Circus performers get creative with lockdown training

Luke Powell, PA

Few lockdown routines involve swallowing swords or back garden acrobatics, but for out-of-work circus performers it is a necessary part of their week.

Dozens of trapeze artists, contortionists and acrobats and have been forced to find other forms of temporary employment or survive on Government grants after circuses closed during the Covid-19 lockdown.

And with gyms shut, performers have had to get creative in order to maintain their unique talents.

Anastasia Sawicka, 33, and her 49-year-old sword swallowing husband Hannibal Hellmurto would normally be touring across the UK with the Circus of Horrors at this time of year.

Instead, they are having to practise their routines from inside their home in Northampton.

Mrs Sawicka, whose stage routine involves her swinging and spinning high above the ground while hanging from her hair, told the PA news agency: “We tend to do everyday tasks in a circus way.

“For example, I have a little bar in the living room, so I will hang myself from that to watch the (Government coronavirus) daily briefings, that sort of thing.”

Her husband, meanwhile, said he practises swallowing swords “once or twice a week” inside their home.

The self-employed couple said they had been supported with Government grants over lockdown, but were looking forward to returning to work.

Mrs Sawicka said: “It’s been hard for everybody, but the entertainment industry has been really hit hard with all this, and how long will it take to recover?

“I have seen other performers become online fitness instructors, some people I know have gone into lorry driving or delivery drivers. Circus people, in general, are very resourceful.”

Circus performer Hannibal Hellmurto practises sword swallowing as Anastasia Sawicka, a ‘hair hanger’, looks on at their home in Northampton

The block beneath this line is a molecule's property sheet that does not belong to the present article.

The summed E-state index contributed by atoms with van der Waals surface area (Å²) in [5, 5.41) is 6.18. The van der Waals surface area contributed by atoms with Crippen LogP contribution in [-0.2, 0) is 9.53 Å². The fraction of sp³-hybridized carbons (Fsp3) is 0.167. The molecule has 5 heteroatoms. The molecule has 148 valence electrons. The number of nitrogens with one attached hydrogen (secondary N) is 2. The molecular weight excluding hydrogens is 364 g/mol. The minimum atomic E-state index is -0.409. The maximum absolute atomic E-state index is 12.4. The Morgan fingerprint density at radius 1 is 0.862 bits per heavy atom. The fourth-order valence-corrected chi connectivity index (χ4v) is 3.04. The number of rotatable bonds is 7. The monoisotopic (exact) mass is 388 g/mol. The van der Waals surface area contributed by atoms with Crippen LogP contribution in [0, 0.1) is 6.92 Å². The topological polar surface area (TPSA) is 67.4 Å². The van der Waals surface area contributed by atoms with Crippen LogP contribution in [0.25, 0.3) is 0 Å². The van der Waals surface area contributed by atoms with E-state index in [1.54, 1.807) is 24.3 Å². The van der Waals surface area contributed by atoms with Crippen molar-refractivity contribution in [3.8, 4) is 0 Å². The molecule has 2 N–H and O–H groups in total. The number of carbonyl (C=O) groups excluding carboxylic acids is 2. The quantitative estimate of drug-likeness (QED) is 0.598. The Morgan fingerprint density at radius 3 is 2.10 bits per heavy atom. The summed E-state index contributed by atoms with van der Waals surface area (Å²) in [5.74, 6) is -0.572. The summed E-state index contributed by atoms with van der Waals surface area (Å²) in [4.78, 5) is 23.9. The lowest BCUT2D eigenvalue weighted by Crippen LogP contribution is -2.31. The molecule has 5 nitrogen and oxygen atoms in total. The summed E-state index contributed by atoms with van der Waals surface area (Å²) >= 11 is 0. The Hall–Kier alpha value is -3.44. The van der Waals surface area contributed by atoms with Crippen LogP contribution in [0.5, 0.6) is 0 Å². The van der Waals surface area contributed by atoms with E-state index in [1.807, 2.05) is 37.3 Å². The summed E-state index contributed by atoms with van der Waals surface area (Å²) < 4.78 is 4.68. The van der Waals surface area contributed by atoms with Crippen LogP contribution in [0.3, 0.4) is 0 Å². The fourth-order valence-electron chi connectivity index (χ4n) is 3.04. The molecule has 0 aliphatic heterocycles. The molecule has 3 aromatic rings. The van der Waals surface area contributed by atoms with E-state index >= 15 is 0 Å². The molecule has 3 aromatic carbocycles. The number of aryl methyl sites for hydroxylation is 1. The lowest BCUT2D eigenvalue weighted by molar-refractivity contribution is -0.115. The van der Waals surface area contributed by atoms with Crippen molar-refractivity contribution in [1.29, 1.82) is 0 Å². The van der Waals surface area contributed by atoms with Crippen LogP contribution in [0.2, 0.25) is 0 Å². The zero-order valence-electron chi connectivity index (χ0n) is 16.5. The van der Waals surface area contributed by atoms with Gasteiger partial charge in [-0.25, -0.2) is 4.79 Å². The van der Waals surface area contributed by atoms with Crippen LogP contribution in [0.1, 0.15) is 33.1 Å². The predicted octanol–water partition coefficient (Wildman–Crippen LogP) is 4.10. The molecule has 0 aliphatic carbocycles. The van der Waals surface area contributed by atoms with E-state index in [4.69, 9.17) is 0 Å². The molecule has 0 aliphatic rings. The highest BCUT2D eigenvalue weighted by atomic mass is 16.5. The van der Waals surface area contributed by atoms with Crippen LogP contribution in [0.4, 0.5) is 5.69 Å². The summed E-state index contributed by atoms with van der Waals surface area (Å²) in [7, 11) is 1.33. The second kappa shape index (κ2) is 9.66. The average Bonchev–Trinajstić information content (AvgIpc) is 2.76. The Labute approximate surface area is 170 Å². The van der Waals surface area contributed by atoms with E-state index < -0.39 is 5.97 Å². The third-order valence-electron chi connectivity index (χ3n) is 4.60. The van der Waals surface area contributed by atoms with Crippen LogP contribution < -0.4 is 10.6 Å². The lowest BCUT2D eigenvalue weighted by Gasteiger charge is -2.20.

Circus performer Hannibal Hellmurto practises sword swallowing as Anastasia Sawicka, a ‘hair hanger’, looks on at their home in Northampton (Joe Giddens/PA)
Circus performer Anastasia Sawicka practises her ‘hair hanging’ skills at her home in Northampton
Circus performer Anastasia Sawicka practises her ‘hair hanging’ skills at her home in Northampton (Joe Giddens/PA)

Fellow performer Stephanie Bates, whose “Iron Jaw” act sees her hoisted high up into the air and supported only by a mouthpiece which she grips with her teeth, said she had moved her training to her garden – and now looks after dogs to fill her free time.

The 35-year-old, from Wimbledon in south-west London, said: “It’s very easy to think ‘I’m just going to sit back and not do anything’.

“Then before you know it, you can’t lift yourself up like you used to, or I can’t hang by my teeth like I did before.

“I do have free-standing pull-up bar, so at the moment we have got that in the garden, and I can hang some silks from it, or put my mouthpiece on it and hang from that.”

Circus contortionist Stephanie Bates squeezes herself into a kitchen cabinet at her home in London
Circus contortionist Stephanie Bates squeezes herself into a kitchen cabinet at her home in London (Jonathan Brady/PA)
Coronavirus – Sun Feb 7, 2021
Stephanie Bates performs on an aerial rig set up at her home in London (Jonathan Brady/PA)

Trade union Equity, which represents performers across the UK, said 16% of its 47,000 members were now considering leaving the creative industry due to the impact of the pandemic.

Union general secretary Paul Fleming said the “stark reality” facing many of its members was whether their new temporary jobs become permanent.

The Department for Digital, Culture, Media and Sport said the circus sector was being supported as part of its £1.57 billion Culture Recovery Fund.

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